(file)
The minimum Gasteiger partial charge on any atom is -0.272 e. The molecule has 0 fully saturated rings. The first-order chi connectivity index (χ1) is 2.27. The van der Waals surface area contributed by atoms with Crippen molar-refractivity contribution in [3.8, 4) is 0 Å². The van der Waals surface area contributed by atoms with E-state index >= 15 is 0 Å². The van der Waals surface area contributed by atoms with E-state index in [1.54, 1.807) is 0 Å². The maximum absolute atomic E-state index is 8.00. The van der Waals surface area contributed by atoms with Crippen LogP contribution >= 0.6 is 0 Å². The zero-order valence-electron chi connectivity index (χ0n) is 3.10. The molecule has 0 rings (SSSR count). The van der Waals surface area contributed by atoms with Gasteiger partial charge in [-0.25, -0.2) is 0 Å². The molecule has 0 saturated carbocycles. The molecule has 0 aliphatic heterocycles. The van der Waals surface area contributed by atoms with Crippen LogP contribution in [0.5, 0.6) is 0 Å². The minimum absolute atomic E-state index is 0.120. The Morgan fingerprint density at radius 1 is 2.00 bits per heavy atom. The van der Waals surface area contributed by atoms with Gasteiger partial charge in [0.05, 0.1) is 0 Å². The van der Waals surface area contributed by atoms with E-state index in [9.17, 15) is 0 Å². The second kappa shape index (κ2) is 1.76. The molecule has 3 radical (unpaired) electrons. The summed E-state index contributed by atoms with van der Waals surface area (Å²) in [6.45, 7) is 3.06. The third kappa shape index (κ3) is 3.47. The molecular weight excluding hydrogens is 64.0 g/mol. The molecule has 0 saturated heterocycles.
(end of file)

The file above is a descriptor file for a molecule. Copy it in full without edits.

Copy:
The minimum Gasteiger partial charge on any atom is -0.272 e. The molecule has 0 fully saturated rings. The first-order chi connectivity index (χ1) is 2.27. The van der Waals surface area contributed by atoms with Crippen molar-refractivity contribution in [3.8, 4) is 0 Å². The van der Waals surface area contributed by atoms with E-state index >= 15 is 0 Å². The van der Waals surface area contributed by atoms with E-state index in [1.54, 1.807) is 0 Å². The maximum absolute atomic E-state index is 8.00. The van der Waals surface area contributed by atoms with Crippen LogP contribution >= 0.6 is 0 Å². The zero-order valence-electron chi connectivity index (χ0n) is 3.10. The molecule has 0 rings (SSSR count). The van der Waals surface area contributed by atoms with Gasteiger partial charge in [-0.25, -0.2) is 0 Å². The molecule has 0 saturated carbocycles. The molecule has 0 aliphatic heterocycles. The van der Waals surface area contributed by atoms with Crippen LogP contribution in [0.5, 0.6) is 0 Å². The minimum absolute atomic E-state index is 0.120. The Morgan fingerprint density at radius 1 is 2.00 bits per heavy atom. The van der Waals surface area contributed by atoms with Gasteiger partial charge in [0.05, 0.1) is 0 Å². The van der Waals surface area contributed by atoms with E-state index in [9.17, 15) is 0 Å². The second kappa shape index (κ2) is 1.76. The molecule has 3 radical (unpaired) electrons. The summed E-state index contributed by atoms with van der Waals surface area (Å²) in [6.45, 7) is 3.06. The third kappa shape index (κ3) is 3.47. The molecular weight excluding hydrogens is 64.0 g/mol. The molecule has 0 saturated heterocycles.